Syracuse At #1 — Get Used to It, the Orange is Likely to be There a While…Posted by rtmsf on December 19th, 2011
Matt Poindexter is an RTC correspondent. He filed this report after the Syracuse win at NC State Saturday night.
“We’re talking about a team that could be playing on Monday night in April.”
North Carolina State head coach Mark Gottfried had just watched the top-ranked Syracuse Orange run away from his Wolfpack, winning 88-72 in Raleigh. The Orange, though, only looked like a national title contender for about twenty minutes on Saturday. Halfway through the first half, NC State — a team in the bottom half of the ACC that will struggle to make the NCAA Tournament — led by seven. By halftime, the Orange were up by fourteen, and at one point had peeled off a blistering 23-0 run in the RBC Center. The second half was a similar affair: a 17-3 Wolfpack blast in the first five minutes, and NC State within a possession with eight minutes to play. But when Gottfried’s best weapon, CJ Leslie, went to the locker room with cramps, Jim Boeheim’s deep bench overwhelmed the Wolfpack’s less-talented substitutes. The Orange won the game to keep its top ranking, but did so in an oddly uneven manner.
During Syracuse’s 23-0 run, Basketball Prospectus author John Gasaway tweeted, “If you yelled at me for saying Syracuse will be No. 1 for a while please turn on ESPN2.” When polls came out last Monday with the Orange on top, the feeling that Syracuse was first only by default was prevalent, especially given that Ohio State’s loss at Kansas came without the aid of its superstar big man, Jared Sullinger. More illuminating than a ten-minute stretch against an NIT-caliber team, though, is a look at Syracuse’s upcoming schedule. The Orange have eleven home games and nine road games left before the Big East Tournament starts, and there is a reasonable chance the Orange can make it to Madison Square Garden in March with a goose egg in the loss column.
While eight of their remaining games will be against top-50 competition, only two of those will occur outside the friendly confines of the Carrier Dome. The Orange will play two more non-conference games this month, both at home against cannon fodder schools they should rout easily. Their Big East schedule, usually a grueling January and February with nine away games against some of the best teams in the nation, is surprisingly short on visits to high-caliber opponents in 2012. Seton Hall, Marquette, Pittsburgh, West Virginia, and Georgetown — all possible tournament teams — make trips to Syracuse without the Orange reciprocating this year. Instead of hearing from the Oakland Zoo or rabid West Virginia crowds for forty minutes, Syracuse will make visits to six less than formidable opponents for their road-only Big East matchups. They include trips to the perennially bad pair of DePaul and Providence, the shaky programs of Villanova, Notre Dame, St. John’s, and Rutgers, and a stop with a Cincinnati team that is devolving into chaos at the moment. As much as Jim Boeheim gets hammered for Syracuse’s lack of rigorous road tests, this isn’t his fault: Notre Dame and Villanova look bad for the first time in a decade, and Cincinnati seems determined to self-destruct. If Syracuse can take care of their home slate — no easy task — they should end up with only two road games of any difficulty: trips to Louisville and Connecticut in February.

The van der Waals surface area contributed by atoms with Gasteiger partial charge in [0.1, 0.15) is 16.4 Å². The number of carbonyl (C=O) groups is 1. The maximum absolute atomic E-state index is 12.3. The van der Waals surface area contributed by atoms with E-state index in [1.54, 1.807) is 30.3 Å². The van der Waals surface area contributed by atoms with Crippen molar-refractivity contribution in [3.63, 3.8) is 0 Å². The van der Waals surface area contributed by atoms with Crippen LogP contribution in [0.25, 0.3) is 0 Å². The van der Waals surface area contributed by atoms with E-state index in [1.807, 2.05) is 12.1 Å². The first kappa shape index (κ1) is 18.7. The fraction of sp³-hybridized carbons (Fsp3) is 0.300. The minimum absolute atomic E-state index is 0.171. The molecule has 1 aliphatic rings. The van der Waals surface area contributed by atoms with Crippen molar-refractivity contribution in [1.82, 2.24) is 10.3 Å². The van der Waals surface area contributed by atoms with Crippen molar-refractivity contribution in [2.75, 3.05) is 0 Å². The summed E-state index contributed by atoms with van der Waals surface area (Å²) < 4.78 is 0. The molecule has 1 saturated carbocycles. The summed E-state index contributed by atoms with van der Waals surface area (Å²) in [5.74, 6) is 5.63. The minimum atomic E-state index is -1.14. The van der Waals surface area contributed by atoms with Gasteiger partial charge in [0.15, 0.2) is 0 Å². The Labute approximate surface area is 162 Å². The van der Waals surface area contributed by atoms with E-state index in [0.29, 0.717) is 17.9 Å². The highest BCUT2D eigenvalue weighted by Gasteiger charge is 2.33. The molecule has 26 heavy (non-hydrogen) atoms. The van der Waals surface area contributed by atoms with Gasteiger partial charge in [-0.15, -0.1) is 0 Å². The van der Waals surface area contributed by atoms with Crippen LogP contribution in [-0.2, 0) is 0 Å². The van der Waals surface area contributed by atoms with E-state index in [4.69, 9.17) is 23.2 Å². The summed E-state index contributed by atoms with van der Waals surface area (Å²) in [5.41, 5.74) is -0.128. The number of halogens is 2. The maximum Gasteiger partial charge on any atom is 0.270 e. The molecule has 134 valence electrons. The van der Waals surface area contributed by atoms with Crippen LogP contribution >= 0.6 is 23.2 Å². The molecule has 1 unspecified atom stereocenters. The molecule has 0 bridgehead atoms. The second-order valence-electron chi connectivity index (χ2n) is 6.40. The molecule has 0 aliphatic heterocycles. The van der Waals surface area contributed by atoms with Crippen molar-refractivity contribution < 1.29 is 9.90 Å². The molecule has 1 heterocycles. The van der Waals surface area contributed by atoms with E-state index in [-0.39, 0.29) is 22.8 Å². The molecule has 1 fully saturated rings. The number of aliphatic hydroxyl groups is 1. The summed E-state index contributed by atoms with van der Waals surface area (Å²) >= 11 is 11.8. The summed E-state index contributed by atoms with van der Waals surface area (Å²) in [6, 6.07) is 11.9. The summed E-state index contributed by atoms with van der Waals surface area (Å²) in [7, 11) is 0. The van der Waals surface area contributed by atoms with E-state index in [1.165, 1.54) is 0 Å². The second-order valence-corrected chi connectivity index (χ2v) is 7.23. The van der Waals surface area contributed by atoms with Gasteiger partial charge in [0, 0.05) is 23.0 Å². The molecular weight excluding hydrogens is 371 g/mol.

Saturday’s performance against NC State showed that Syracuse is both supremely talented and rather imperfect. Major conference opponents have been lights-out from beyond the arc against Jim Boeheim’s trusted 2-3 zone defense, and front lines that can hit jumpers from the foul line should find open space in the middle of the zone. According to Ken Pomeroy, the Orange are also atrocious defensive rebounders. The good news for Jim Boeheim is that Syracuse can be less than dominant and Mark Gottfried can still be right about considering the Orange’s odds to play on the evening of April 2, 2012. Connecticut and Butler proved last year that teams can be less than great during the regular season and still make it to the final game. Even if they are first by default right now, Syracuse is a team that will likely strengthen significantly as the season wears on. We’re 11 games into the schedule and only one of Jim Boeheim’s players (Kris Joseph) is averaging more than 25 minutes a game while 10 players are seeing regular minutes, in stark contrast to previous years.
Given that this year’s version may be a deeper team than Jim Boeheim’s had in some time, playing a schedule that’s weaker than in years past, college basketball fans should warm to the possibility of a small “1” next to “SYRACUSE” for a good while.